What is the difference between isotopes and isobars? It is related to chemistry.

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Isotopes are different variables (or blends) of a certain element. Each blend has a different number of neutrons or protons (mass number), making it similar in composition, but definitely unique. Each isotope is identified by the particular chemical symbol of that element, followed by the mass number to differentiate it...

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Isotopes are different variables (or blends) of a certain element. Each blend has a different number of neutrons or protons (mass number), making it similar in composition, but definitely unique. Each isotope is identified by the particular chemical symbol of that element, followed by the mass number to differentiate it from all others. Isotopes are commonly observed in radioactive elements.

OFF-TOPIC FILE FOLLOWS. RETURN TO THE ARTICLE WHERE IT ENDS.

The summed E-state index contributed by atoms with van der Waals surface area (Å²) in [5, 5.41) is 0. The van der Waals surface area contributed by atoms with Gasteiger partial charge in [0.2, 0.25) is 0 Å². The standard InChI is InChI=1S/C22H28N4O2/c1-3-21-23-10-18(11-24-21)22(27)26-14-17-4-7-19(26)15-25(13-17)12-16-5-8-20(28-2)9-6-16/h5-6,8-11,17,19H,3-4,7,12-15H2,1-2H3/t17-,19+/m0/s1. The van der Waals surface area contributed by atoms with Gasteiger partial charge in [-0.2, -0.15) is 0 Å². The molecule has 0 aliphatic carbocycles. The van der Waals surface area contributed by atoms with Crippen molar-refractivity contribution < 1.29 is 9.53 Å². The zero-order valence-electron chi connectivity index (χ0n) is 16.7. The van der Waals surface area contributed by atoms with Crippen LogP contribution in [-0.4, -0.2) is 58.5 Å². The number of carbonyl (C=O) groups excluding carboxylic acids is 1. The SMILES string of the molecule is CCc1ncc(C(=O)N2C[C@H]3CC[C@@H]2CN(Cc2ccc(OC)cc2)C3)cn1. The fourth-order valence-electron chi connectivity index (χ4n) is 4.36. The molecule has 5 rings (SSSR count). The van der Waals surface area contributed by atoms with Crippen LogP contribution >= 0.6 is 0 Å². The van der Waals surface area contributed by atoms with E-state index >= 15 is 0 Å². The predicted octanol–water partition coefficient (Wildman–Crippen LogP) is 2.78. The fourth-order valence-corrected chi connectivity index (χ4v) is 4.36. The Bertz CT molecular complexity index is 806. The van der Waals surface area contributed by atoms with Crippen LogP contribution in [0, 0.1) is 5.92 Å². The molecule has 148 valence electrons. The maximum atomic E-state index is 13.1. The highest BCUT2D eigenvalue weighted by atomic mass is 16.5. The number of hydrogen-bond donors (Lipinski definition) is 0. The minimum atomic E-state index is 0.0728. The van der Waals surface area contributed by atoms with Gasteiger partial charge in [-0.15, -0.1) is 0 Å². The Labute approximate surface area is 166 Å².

Isobars, on the other hand, are several different atoms, each a different chemical element, all having the same total number of protons and neutrons (nucleons). But, within the nucleons, there are varying numbers of protons and neutrons. The biggest difference between it and an isotope is the atomic number (amount of protons), not the mass number. For instance, Cl (chlorine) and Ar (argon) both have 40 nucleons, but the ratio of protons to neutrons is different.

Remember, each element is unique from all others! But, it's interesting to note how diversified, flexible, and similar the elements can be.

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